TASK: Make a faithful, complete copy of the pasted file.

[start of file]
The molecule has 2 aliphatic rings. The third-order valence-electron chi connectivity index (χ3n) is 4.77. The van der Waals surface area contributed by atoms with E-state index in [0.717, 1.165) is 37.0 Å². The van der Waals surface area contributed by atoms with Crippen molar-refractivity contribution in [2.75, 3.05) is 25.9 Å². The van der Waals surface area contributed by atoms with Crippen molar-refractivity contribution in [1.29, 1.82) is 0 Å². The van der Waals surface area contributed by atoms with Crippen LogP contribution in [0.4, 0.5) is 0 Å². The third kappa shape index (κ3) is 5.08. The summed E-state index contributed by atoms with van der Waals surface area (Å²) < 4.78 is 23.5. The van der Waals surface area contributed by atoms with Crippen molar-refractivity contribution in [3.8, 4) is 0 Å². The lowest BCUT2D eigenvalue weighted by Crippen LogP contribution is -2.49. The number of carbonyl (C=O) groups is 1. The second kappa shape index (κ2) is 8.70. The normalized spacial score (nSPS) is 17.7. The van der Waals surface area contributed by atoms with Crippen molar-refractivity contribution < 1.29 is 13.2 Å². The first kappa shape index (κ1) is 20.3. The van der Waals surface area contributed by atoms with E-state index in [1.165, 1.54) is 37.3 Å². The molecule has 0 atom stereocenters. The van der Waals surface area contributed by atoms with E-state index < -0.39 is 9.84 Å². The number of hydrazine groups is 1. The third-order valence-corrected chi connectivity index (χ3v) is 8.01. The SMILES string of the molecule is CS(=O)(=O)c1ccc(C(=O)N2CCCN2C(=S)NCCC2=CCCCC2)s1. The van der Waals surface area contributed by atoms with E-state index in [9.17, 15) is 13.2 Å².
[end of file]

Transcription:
The molecule has 2 aliphatic rings. The third-order valence-electron chi connectivity index (χ3n) is 4.77. The van der Waals surface area contributed by atoms with E-state index in [0.717, 1.165) is 37.0 Å². The van der Waals surface area contributed by atoms with Crippen molar-refractivity contribution in [2.75, 3.05) is 25.9 Å². The van der Waals surface area contributed by atoms with Crippen molar-refractivity contribution in [1.29, 1.82) is 0 Å². The van der Waals surface area contributed by atoms with Crippen LogP contribution in [0.4, 0.5) is 0 Å². The third kappa shape index (κ3) is 5.08. The summed E-state index contributed by atoms with van der Waals surface area (Å²) < 4.78 is 23.5. The van der Waals surface area contributed by atoms with Crippen molar-refractivity contribution in [3.8, 4) is 0 Å². The lowest BCUT2D eigenvalue weighted by Crippen LogP contribution is -2.49. The number of carbonyl (C=O) groups is 1. The second kappa shape index (κ2) is 8.70. The normalized spacial score (nSPS) is 17.7. The van der Waals surface area contributed by atoms with Crippen molar-refractivity contribution < 1.29 is 13.2 Å². The first kappa shape index (κ1) is 20.3. The van der Waals surface area contributed by atoms with E-state index in [1.165, 1.54) is 37.3 Å². The molecule has 0 atom stereocenters. The van der Waals surface area contributed by atoms with E-state index < -0.39 is 9.84 Å². The number of hydrazine groups is 1. The third-order valence-corrected chi connectivity index (χ3v) is 8.01. The SMILES string of the molecule is CS(=O)(=O)c1ccc(C(=O)N2CCCN2C(=S)NCCC2=CCCCC2)s1. The van der Waals surface area contributed by atoms with E-state index in [9.17, 15) is 13.2 Å².